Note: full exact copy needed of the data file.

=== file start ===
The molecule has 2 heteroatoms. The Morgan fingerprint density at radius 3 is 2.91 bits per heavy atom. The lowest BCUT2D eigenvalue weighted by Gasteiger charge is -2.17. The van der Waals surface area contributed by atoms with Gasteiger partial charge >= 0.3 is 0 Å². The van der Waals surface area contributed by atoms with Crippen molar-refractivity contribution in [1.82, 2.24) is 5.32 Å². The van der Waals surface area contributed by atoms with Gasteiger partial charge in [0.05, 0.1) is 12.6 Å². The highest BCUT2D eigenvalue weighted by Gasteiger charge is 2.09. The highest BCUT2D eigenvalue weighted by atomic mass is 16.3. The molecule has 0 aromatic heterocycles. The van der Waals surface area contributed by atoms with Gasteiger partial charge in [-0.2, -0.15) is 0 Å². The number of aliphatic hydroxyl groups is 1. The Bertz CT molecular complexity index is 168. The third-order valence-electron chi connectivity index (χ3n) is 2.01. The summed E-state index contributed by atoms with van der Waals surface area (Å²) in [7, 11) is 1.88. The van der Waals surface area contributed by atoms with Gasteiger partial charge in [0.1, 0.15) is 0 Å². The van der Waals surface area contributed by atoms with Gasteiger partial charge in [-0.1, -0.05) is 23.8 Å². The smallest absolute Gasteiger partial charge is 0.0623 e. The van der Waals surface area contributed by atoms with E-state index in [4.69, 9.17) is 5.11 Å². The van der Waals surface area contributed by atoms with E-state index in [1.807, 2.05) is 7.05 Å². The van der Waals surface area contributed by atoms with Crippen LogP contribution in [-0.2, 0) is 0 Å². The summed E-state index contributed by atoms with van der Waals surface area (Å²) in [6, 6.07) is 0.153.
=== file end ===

The molecule has 2 heteroatoms. The Morgan fingerprint density at radius 3 is 2.91 bits per heavy atom. The lowest BCUT2D eigenvalue weighted by Gasteiger charge is -2.17. The van der Waals surface area contributed by atoms with Gasteiger partial charge >= 0.3 is 0 Å². The van der Waals surface area contributed by atoms with Crippen molar-refractivity contribution in [1.82, 2.24) is 5.32 Å². The van der Waals surface area contributed by atoms with Gasteiger partial charge in [0.05, 0.1) is 12.6 Å². The highest BCUT2D eigenvalue weighted by Gasteiger charge is 2.09. The highest BCUT2D eigenvalue weighted by atomic mass is 16.3. The molecule has 0 aromatic heterocycles. The van der Waals surface area contributed by atoms with Gasteiger partial charge in [-0.2, -0.15) is 0 Å². The number of aliphatic hydroxyl groups is 1. The Bertz CT molecular complexity index is 168. The third-order valence-electron chi connectivity index (χ3n) is 2.01. The summed E-state index contributed by atoms with van der Waals surface area (Å²) in [7, 11) is 1.88. The van der Waals surface area contributed by atoms with Gasteiger partial charge in [0.1, 0.15) is 0 Å². The van der Waals surface area contributed by atoms with Gasteiger partial charge in [-0.1, -0.05) is 23.8 Å². The smallest absolute Gasteiger partial charge is 0.0623 e. The van der Waals surface area contributed by atoms with E-state index in [4.69, 9.17) is 5.11 Å². The van der Waals surface area contributed by atoms with E-state index in [1.807, 2.05) is 7.05 Å². The van der Waals surface area contributed by atoms with Crippen LogP contribution in [-0.2, 0) is 0 Å². The summed E-state index contributed by atoms with van der Waals surface area (Å²) in [6, 6.07) is 0.153.